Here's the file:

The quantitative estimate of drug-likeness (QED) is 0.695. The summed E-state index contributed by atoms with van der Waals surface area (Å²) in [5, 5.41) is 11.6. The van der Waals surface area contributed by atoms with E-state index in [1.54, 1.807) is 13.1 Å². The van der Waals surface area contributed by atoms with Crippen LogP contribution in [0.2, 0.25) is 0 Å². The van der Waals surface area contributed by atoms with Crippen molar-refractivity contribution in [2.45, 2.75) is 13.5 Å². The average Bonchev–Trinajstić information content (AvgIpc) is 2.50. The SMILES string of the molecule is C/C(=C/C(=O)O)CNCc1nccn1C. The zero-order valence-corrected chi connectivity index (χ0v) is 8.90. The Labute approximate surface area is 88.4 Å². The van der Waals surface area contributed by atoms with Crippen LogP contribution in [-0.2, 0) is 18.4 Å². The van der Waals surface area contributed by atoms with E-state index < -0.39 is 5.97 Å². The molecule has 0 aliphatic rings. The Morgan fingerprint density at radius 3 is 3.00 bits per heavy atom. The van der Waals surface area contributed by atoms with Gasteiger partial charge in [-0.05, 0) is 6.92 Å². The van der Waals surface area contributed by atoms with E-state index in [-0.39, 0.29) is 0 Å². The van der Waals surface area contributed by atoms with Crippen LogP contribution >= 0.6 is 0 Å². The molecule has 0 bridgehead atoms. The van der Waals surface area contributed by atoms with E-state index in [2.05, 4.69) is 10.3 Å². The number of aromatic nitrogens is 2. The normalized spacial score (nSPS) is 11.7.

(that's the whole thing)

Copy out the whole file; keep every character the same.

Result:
The quantitative estimate of drug-likeness (QED) is 0.695. The summed E-state index contributed by atoms with van der Waals surface area (Å²) in [5, 5.41) is 11.6. The van der Waals surface area contributed by atoms with E-state index in [1.54, 1.807) is 13.1 Å². The van der Waals surface area contributed by atoms with Crippen LogP contribution in [0.2, 0.25) is 0 Å². The van der Waals surface area contributed by atoms with Crippen molar-refractivity contribution in [2.45, 2.75) is 13.5 Å². The average Bonchev–Trinajstić information content (AvgIpc) is 2.50. The SMILES string of the molecule is C/C(=C/C(=O)O)CNCc1nccn1C. The zero-order valence-corrected chi connectivity index (χ0v) is 8.90. The Labute approximate surface area is 88.4 Å². The van der Waals surface area contributed by atoms with Crippen LogP contribution in [-0.2, 0) is 18.4 Å². The van der Waals surface area contributed by atoms with E-state index < -0.39 is 5.97 Å². The molecule has 0 aliphatic rings. The Morgan fingerprint density at radius 3 is 3.00 bits per heavy atom. The van der Waals surface area contributed by atoms with Gasteiger partial charge in [-0.05, 0) is 6.92 Å². The van der Waals surface area contributed by atoms with E-state index in [-0.39, 0.29) is 0 Å². The van der Waals surface area contributed by atoms with Crippen LogP contribution >= 0.6 is 0 Å². The molecule has 0 bridgehead atoms. The van der Waals surface area contributed by atoms with E-state index in [2.05, 4.69) is 10.3 Å². The number of aromatic nitrogens is 2. The normalized spacial score (nSPS) is 11.7.